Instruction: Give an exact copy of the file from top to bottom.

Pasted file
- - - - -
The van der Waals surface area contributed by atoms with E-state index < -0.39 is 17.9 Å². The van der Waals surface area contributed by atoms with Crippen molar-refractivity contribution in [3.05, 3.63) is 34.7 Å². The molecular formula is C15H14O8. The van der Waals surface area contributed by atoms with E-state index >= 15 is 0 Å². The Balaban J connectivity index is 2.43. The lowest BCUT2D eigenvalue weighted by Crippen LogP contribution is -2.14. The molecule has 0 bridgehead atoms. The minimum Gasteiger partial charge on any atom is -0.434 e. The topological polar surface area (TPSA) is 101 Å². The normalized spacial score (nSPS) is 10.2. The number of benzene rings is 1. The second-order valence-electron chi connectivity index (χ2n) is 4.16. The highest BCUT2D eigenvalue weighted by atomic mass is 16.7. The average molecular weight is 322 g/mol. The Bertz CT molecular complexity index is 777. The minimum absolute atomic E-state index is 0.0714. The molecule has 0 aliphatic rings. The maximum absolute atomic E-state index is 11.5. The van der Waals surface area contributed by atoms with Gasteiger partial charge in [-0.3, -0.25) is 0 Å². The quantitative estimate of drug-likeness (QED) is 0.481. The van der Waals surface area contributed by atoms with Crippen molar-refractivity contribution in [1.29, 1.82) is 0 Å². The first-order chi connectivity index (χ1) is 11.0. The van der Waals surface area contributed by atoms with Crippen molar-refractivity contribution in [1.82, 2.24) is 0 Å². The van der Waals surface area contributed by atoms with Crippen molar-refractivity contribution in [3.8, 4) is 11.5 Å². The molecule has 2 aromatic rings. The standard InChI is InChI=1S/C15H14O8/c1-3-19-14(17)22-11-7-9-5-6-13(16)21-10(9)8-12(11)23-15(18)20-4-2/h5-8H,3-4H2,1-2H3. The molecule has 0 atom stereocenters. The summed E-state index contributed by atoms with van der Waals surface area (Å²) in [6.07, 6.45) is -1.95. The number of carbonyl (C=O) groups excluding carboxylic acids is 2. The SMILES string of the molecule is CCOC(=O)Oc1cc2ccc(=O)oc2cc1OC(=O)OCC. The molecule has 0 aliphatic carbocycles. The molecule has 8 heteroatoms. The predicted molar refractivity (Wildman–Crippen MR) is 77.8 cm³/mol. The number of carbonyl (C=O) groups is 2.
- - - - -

The van der Waals surface area contributed by atoms with E-state index < -0.39 is 17.9 Å². The van der Waals surface area contributed by atoms with Crippen molar-refractivity contribution in [3.05, 3.63) is 34.7 Å². The molecular formula is C15H14O8. The van der Waals surface area contributed by atoms with E-state index >= 15 is 0 Å². The Balaban J connectivity index is 2.43. The lowest BCUT2D eigenvalue weighted by Crippen LogP contribution is -2.14. The molecule has 0 bridgehead atoms. The minimum Gasteiger partial charge on any atom is -0.434 e. The topological polar surface area (TPSA) is 101 Å². The normalized spacial score (nSPS) is 10.2. The number of benzene rings is 1. The second-order valence-electron chi connectivity index (χ2n) is 4.16. The highest BCUT2D eigenvalue weighted by atomic mass is 16.7. The average molecular weight is 322 g/mol. The Bertz CT molecular complexity index is 777. The minimum absolute atomic E-state index is 0.0714. The molecule has 0 aliphatic rings. The maximum absolute atomic E-state index is 11.5. The van der Waals surface area contributed by atoms with Gasteiger partial charge in [-0.3, -0.25) is 0 Å². The quantitative estimate of drug-likeness (QED) is 0.481. The van der Waals surface area contributed by atoms with Crippen molar-refractivity contribution in [1.29, 1.82) is 0 Å². The first-order chi connectivity index (χ1) is 11.0. The van der Waals surface area contributed by atoms with Crippen molar-refractivity contribution in [1.82, 2.24) is 0 Å². The van der Waals surface area contributed by atoms with Crippen molar-refractivity contribution in [3.8, 4) is 11.5 Å². The molecule has 2 aromatic rings. The standard InChI is InChI=1S/C15H14O8/c1-3-19-14(17)22-11-7-9-5-6-13(16)21-10(9)8-12(11)23-15(18)20-4-2/h5-8H,3-4H2,1-2H3. The molecule has 0 atom stereocenters. The summed E-state index contributed by atoms with van der Waals surface area (Å²) in [6.07, 6.45) is -1.95. The number of carbonyl (C=O) groups excluding carboxylic acids is 2. The SMILES string of the molecule is CCOC(=O)Oc1cc2ccc(=O)oc2cc1OC(=O)OCC. The molecule has 0 aliphatic carbocycles. The molecule has 8 heteroatoms. The predicted molar refractivity (Wildman–Crippen MR) is 77.8 cm³/mol. The number of carbonyl (C=O) groups is 2.